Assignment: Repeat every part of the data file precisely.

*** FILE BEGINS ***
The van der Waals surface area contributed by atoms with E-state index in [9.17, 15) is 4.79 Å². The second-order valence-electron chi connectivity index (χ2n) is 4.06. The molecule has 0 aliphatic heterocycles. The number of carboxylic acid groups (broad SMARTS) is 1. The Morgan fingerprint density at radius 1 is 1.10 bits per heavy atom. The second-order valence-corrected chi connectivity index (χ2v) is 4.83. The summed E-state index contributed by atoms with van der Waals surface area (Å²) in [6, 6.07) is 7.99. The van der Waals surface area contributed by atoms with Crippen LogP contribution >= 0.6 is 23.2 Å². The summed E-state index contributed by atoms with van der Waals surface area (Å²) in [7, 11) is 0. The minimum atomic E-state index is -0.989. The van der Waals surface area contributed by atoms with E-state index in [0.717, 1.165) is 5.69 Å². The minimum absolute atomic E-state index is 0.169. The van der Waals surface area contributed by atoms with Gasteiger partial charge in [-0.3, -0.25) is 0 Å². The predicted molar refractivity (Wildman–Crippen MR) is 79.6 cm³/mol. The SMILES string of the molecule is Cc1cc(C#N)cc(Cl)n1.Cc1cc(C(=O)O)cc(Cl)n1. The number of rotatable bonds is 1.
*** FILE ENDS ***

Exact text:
The van der Waals surface area contributed by atoms with E-state index in [9.17, 15) is 4.79 Å². The second-order valence-electron chi connectivity index (χ2n) is 4.06. The molecule has 0 aliphatic heterocycles. The number of carboxylic acid groups (broad SMARTS) is 1. The Morgan fingerprint density at radius 1 is 1.10 bits per heavy atom. The second-order valence-corrected chi connectivity index (χ2v) is 4.83. The summed E-state index contributed by atoms with van der Waals surface area (Å²) in [6, 6.07) is 7.99. The van der Waals surface area contributed by atoms with Crippen LogP contribution >= 0.6 is 23.2 Å². The summed E-state index contributed by atoms with van der Waals surface area (Å²) in [7, 11) is 0. The minimum atomic E-state index is -0.989. The van der Waals surface area contributed by atoms with E-state index in [0.717, 1.165) is 5.69 Å². The minimum absolute atomic E-state index is 0.169. The van der Waals surface area contributed by atoms with Gasteiger partial charge in [-0.3, -0.25) is 0 Å². The predicted molar refractivity (Wildman–Crippen MR) is 79.6 cm³/mol. The SMILES string of the molecule is Cc1cc(C#N)cc(Cl)n1.Cc1cc(C(=O)O)cc(Cl)n1. The number of rotatable bonds is 1.